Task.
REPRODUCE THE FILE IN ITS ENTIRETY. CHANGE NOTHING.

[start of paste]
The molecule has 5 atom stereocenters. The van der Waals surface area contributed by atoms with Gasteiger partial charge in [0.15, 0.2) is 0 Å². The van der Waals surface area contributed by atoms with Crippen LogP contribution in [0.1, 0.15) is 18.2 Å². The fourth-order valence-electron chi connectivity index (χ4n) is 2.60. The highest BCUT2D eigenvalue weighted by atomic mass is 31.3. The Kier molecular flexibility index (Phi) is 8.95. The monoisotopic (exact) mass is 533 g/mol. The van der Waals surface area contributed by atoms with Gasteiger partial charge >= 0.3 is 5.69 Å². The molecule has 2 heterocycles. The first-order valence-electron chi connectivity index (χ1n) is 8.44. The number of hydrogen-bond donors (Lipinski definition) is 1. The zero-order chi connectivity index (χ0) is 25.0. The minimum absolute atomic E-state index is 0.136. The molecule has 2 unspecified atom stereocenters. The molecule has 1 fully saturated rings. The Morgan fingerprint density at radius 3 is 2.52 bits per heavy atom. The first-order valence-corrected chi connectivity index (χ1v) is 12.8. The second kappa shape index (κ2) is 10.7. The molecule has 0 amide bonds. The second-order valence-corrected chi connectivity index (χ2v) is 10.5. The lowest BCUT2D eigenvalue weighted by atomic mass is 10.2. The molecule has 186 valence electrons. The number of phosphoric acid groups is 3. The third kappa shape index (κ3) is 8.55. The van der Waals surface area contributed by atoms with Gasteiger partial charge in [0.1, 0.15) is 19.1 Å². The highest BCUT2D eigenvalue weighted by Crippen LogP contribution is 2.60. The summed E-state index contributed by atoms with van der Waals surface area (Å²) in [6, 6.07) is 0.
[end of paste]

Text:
The molecule has 5 atom stereocenters. The van der Waals surface area contributed by atoms with Gasteiger partial charge in [0.15, 0.2) is 0 Å². The van der Waals surface area contributed by atoms with Crippen LogP contribution in [0.1, 0.15) is 18.2 Å². The fourth-order valence-electron chi connectivity index (χ4n) is 2.60. The highest BCUT2D eigenvalue weighted by atomic mass is 31.3. The Kier molecular flexibility index (Phi) is 8.95. The monoisotopic (exact) mass is 533 g/mol. The van der Waals surface area contributed by atoms with Gasteiger partial charge >= 0.3 is 5.69 Å². The molecule has 2 heterocycles. The first-order valence-electron chi connectivity index (χ1n) is 8.44. The number of hydrogen-bond donors (Lipinski definition) is 1. The zero-order chi connectivity index (χ0) is 25.0. The minimum absolute atomic E-state index is 0.136. The molecule has 2 unspecified atom stereocenters. The molecule has 1 fully saturated rings. The Morgan fingerprint density at radius 3 is 2.52 bits per heavy atom. The first-order valence-corrected chi connectivity index (χ1v) is 12.8. The second kappa shape index (κ2) is 10.7. The molecule has 0 amide bonds. The second-order valence-corrected chi connectivity index (χ2v) is 10.5. The lowest BCUT2D eigenvalue weighted by atomic mass is 10.2. The molecule has 186 valence electrons. The number of phosphoric acid groups is 3. The third kappa shape index (κ3) is 8.55. The van der Waals surface area contributed by atoms with Gasteiger partial charge in [0.1, 0.15) is 19.1 Å². The highest BCUT2D eigenvalue weighted by Crippen LogP contribution is 2.60. The summed E-state index contributed by atoms with van der Waals surface area (Å²) in [6, 6.07) is 0.